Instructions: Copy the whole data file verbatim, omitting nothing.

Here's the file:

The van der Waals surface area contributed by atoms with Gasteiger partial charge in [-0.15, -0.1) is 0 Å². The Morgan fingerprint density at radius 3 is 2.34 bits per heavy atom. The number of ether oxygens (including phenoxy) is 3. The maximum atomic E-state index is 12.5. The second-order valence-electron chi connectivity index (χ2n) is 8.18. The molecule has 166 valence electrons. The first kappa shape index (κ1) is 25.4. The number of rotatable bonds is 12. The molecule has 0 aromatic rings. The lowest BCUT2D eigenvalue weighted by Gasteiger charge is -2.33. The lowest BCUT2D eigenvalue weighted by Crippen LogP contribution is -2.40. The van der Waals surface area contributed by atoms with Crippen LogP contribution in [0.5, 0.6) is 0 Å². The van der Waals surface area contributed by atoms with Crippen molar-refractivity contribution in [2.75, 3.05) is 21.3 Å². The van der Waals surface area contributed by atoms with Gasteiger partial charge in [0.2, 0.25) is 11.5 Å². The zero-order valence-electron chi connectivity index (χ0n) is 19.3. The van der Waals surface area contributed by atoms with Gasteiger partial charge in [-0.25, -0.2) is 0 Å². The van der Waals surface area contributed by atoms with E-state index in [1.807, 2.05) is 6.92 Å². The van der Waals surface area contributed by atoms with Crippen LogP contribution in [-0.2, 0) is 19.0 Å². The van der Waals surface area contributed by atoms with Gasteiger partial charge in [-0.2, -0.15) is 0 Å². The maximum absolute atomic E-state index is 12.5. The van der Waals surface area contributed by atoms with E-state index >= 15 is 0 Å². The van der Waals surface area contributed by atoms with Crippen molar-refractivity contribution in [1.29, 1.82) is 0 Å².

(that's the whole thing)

The van der Waals surface area contributed by atoms with Gasteiger partial charge in [-0.15, -0.1) is 0 Å². The Morgan fingerprint density at radius 3 is 2.34 bits per heavy atom. The number of ether oxygens (including phenoxy) is 3. The maximum atomic E-state index is 12.5. The second-order valence-electron chi connectivity index (χ2n) is 8.18. The molecule has 166 valence electrons. The first kappa shape index (κ1) is 25.4. The number of rotatable bonds is 12. The molecule has 0 aromatic rings. The lowest BCUT2D eigenvalue weighted by Gasteiger charge is -2.33. The lowest BCUT2D eigenvalue weighted by Crippen LogP contribution is -2.40. The van der Waals surface area contributed by atoms with Crippen LogP contribution in [0.5, 0.6) is 0 Å². The van der Waals surface area contributed by atoms with Crippen molar-refractivity contribution in [2.75, 3.05) is 21.3 Å². The van der Waals surface area contributed by atoms with Gasteiger partial charge in [0.2, 0.25) is 11.5 Å². The zero-order valence-electron chi connectivity index (χ0n) is 19.3. The van der Waals surface area contributed by atoms with Gasteiger partial charge in [-0.25, -0.2) is 0 Å². The van der Waals surface area contributed by atoms with E-state index in [1.807, 2.05) is 6.92 Å². The van der Waals surface area contributed by atoms with Crippen LogP contribution in [-0.2, 0) is 19.0 Å². The van der Waals surface area contributed by atoms with Gasteiger partial charge in [-0.2, -0.15) is 0 Å². The maximum absolute atomic E-state index is 12.5. The van der Waals surface area contributed by atoms with E-state index >= 15 is 0 Å². The van der Waals surface area contributed by atoms with Crippen molar-refractivity contribution in [1.29, 1.82) is 0 Å².